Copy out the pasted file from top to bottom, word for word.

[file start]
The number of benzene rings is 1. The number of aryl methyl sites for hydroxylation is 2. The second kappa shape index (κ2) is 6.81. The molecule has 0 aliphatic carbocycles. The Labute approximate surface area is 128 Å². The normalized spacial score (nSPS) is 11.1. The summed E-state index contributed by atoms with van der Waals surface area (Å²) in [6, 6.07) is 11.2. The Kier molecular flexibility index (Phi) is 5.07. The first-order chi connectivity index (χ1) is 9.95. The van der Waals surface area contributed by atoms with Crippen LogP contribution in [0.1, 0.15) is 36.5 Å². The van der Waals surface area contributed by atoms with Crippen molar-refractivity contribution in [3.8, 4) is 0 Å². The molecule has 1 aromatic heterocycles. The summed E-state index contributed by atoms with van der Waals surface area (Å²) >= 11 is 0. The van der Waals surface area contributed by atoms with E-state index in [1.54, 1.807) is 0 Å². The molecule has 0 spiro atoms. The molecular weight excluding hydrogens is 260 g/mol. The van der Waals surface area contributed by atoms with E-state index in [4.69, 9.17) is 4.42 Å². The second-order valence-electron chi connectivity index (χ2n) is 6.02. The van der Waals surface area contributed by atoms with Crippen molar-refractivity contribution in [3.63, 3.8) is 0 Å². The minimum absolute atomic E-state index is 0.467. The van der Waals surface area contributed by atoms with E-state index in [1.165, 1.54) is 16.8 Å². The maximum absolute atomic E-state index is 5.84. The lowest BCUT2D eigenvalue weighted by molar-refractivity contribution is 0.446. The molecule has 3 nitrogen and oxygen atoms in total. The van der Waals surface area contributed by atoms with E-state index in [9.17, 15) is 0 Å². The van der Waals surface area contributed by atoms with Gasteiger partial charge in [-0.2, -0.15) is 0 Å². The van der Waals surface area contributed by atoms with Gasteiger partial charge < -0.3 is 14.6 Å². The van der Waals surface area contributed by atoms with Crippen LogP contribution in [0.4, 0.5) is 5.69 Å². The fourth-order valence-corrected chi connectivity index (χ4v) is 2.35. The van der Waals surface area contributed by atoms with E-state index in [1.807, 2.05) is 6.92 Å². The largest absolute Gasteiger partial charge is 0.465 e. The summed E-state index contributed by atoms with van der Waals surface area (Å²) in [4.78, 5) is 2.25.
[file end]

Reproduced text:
The number of benzene rings is 1. The number of aryl methyl sites for hydroxylation is 2. The second kappa shape index (κ2) is 6.81. The molecule has 0 aliphatic carbocycles. The Labute approximate surface area is 128 Å². The normalized spacial score (nSPS) is 11.1. The summed E-state index contributed by atoms with van der Waals surface area (Å²) in [6, 6.07) is 11.2. The Kier molecular flexibility index (Phi) is 5.07. The first-order chi connectivity index (χ1) is 9.95. The van der Waals surface area contributed by atoms with Crippen LogP contribution in [0.1, 0.15) is 36.5 Å². The van der Waals surface area contributed by atoms with Crippen molar-refractivity contribution in [3.8, 4) is 0 Å². The molecule has 1 aromatic heterocycles. The summed E-state index contributed by atoms with van der Waals surface area (Å²) >= 11 is 0. The van der Waals surface area contributed by atoms with E-state index in [1.54, 1.807) is 0 Å². The molecule has 0 spiro atoms. The molecular weight excluding hydrogens is 260 g/mol. The van der Waals surface area contributed by atoms with E-state index in [4.69, 9.17) is 4.42 Å². The second-order valence-electron chi connectivity index (χ2n) is 6.02. The van der Waals surface area contributed by atoms with Crippen molar-refractivity contribution in [3.63, 3.8) is 0 Å². The minimum absolute atomic E-state index is 0.467. The van der Waals surface area contributed by atoms with E-state index in [1.165, 1.54) is 16.8 Å². The maximum absolute atomic E-state index is 5.84. The lowest BCUT2D eigenvalue weighted by molar-refractivity contribution is 0.446. The molecule has 3 nitrogen and oxygen atoms in total. The van der Waals surface area contributed by atoms with E-state index in [9.17, 15) is 0 Å². The van der Waals surface area contributed by atoms with Gasteiger partial charge in [-0.2, -0.15) is 0 Å². The van der Waals surface area contributed by atoms with Gasteiger partial charge < -0.3 is 14.6 Å². The van der Waals surface area contributed by atoms with Crippen LogP contribution in [0.4, 0.5) is 5.69 Å². The fourth-order valence-corrected chi connectivity index (χ4v) is 2.35. The van der Waals surface area contributed by atoms with E-state index in [1.807, 2.05) is 6.92 Å². The largest absolute Gasteiger partial charge is 0.465 e. The summed E-state index contributed by atoms with van der Waals surface area (Å²) in [4.78, 5) is 2.25.